City commissioners unanimously picked Gulfport Assistant City Clerk Ginger Stilton on Tuesday as their top choice to become the new city clerk.
A formal job offer, including salary and benefits, will be discussed at Tuesday's meeting.
Two issues must be overcome during those negotiations.
Stilton says she wants a contract, something that Madeira Beach has never given its city clerk.
Also, she and the commission are about $12,000 apart on salary. She wants $62,000 annually, while the commission would like to offer $50,000.
Interim City Manager Bill Mallory, who is the city's fire chief, is conducting the initial negotiations with Stilton.
"If she is requiring a contract, it won't include just the things the city wants. My guess is she wants severance provisions," Mallory told the commission during the workshop discussion.
"Our past experience with contracts isn't our best experience," Commissioner Terry Lister said.
The city is being sued by former City Manager Jim Madden, who is contesting a six-month $54,000 severance package the city paid to its most recent city manager, W.D. Higginbotham Jr., when he resigned in February.
Higginbotham's resignation was preceded by the resignation of Community Development Director Paula Cohen in December and followed in the next two months by the resignations of City Clerk Denise Schlegel and Finance Director Monica Mitchell.
The resignations bookended the March election when a new majority intent on streamlining city operations - and saving significant money in city payroll - was swept into office.
Mayor Travis Palladeno and other commissioners want to reorganize the city staff to combine job duties.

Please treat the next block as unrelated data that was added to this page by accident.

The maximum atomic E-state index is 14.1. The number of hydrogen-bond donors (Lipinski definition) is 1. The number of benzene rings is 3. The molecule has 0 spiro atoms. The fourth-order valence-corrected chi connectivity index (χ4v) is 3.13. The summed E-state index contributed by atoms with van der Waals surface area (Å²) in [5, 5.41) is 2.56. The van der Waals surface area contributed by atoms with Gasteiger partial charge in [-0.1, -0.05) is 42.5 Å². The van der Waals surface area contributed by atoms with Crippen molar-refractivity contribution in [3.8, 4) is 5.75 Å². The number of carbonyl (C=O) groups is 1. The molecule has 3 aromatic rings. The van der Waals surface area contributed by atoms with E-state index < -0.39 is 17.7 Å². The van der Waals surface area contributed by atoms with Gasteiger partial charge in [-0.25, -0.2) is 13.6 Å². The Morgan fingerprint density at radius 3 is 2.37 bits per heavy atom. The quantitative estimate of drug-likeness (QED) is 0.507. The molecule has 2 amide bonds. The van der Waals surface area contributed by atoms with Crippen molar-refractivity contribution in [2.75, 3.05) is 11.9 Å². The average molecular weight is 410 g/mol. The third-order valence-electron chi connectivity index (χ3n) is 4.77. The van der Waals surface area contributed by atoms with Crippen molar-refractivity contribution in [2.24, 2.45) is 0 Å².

On Tuesday, they gave Mallory the okay to combine the fire inspector and code inspector functions. Both positions have been vacant for some time.
After more than an hour of debate the commission appeared to reject Palladeno's idea to hire a new interim city manager and instead will conduct a nationwide search for a permanent manager.
The move was taken after Mallory told the commission he has been unable to formally advertise the city manager opening because they had yet to put together a job description.
The city has received 18 "letters of interest," Mallory said, adding that many may withdraw when they discover the job may entail dual responsibilities.
Palladeno insists that the manager also serve as the city's public works director.
Lister prefers the manager wear a dual hat as a finance director.
Commissioner Robin Vander Velde also wants the manager to have strong budgeting experience - and said veterans should have a first shot at the job.
"I am concerned. Not to get the best city manager because we want public works experience is not very smart," Lister said.
A draft job description so far includes a salary between $80,000 and $100,000, seven years of local government experience, including two years in management, preferably in Florida, and "some background" in municipal budgeting.
Mallory said the commission is not requiring the new manager have certification issued by the International City/County Management Association.
Palladeno and Commissioner Nancy Oakley originally wanted to hire Belleair Beach Community Services Director Allen Godfrey, a candidate for the permanent position, as an interim city manager.
Although that is not going to happen, Godfrey is still in the running for the permanent job and apparently would qualify under the job description Mallory is crafting.
Meanwhile, the city must prepare a budget for the 2011-12 fiscal year, which starts in October.
Mallory said he will not wait for a permanent manager to hire a new finance director and development manager, and, if necessary, he will bring in a consultant to help in the process. Other beach cities have offered to help as well.
"We are getting down to budget time, we need to get a city manager in here, get a finance director and get us rolling," Palladeno said.